Wilson Center News

Latest News from the Wilson Center

Latin American Program on the news: Why would Colombia's FARC sell cows?

Jan 25, 2012
"FARC has been under unrelenting military pressure for over a decade," said Cynthia Arnson, the director of the Latin American Program at the Woodrow Wilson International Center for Scholars in Washington. "But FARC is still an enormously wealthy insurgent organization because of revenues from the drug trade. It still retains a capacity to commit acts of violence and harm people."

Call for Papers: European Summer School on Cold War History

Jan 25, 2012
Fourth Annual European Summer School on Cold War History at the Università di Trento, 5-8 September 2012
People stand on a bridge overlooking the river Nile.

Return to Tahrir Square: Political Uncertainty, Military Unrest Color Protests

Jan 24, 2012
Egyptians mark the first anniversary of the revolution that toppled former dictator Hosni Mubarak—an uprising centering on Cairo’s iconic square that prompted hopes of a new and democratic politics. Just back from a research trip to Egypt, Distinguished Scholar Robin Wright gives a first-hand impression of the country’s political situation, reporting on protests against the military and the recent parliamentary elections.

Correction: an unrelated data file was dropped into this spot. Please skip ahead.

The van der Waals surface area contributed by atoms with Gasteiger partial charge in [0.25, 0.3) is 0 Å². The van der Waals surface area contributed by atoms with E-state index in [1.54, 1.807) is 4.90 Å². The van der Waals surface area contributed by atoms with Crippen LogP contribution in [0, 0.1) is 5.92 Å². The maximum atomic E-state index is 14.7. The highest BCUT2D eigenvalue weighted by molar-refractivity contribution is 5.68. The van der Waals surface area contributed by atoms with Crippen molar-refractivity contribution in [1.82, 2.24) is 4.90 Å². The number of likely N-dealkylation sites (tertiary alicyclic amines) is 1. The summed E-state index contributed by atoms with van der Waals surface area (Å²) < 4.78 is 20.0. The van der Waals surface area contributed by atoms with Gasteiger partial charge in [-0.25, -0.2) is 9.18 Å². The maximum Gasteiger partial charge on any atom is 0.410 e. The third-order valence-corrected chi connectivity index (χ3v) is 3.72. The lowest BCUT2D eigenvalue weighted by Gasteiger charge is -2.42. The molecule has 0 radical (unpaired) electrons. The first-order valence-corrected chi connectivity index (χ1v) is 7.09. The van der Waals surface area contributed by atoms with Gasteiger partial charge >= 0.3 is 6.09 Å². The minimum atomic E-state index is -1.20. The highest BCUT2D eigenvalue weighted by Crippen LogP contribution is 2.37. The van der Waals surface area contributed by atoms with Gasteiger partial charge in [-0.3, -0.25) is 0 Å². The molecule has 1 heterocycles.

Mexico Institute in the News: Sempra Energy gains speed on Mexico wind energy plant

Jan 23, 2012
An area in Mexico called La Rumorosa has strong wind a San Diego company plans on using for electricity.

Latin American Program on the News: After 20 years of peace, Salvadorans in D.C. still worry about their homeland

Jan 23, 2012
Cynthia J. Arnson, director of the Latin American Program at the Woodrow Wilson Center for Scholars, said Salvadoran expatriates play a critical role by sending remittances home, but that is not enough. El Salvador needs people to help build the economy and provide education and job opportunities to keep people out of gangs, she said. “As important as the remittances are to subsidize consumption, [it] is not the same as creating productive capacity, and there is a huge role for the Salvadoran community living in the United States and other countries to contribute to their homeland by creating economic opportunity,” Arnson said. “It is a vicious cycle and, unless people who are in a position to provide capital for the economic growth and job creation [also provide help], it is very hard to see how the country will ever break this cycle.”

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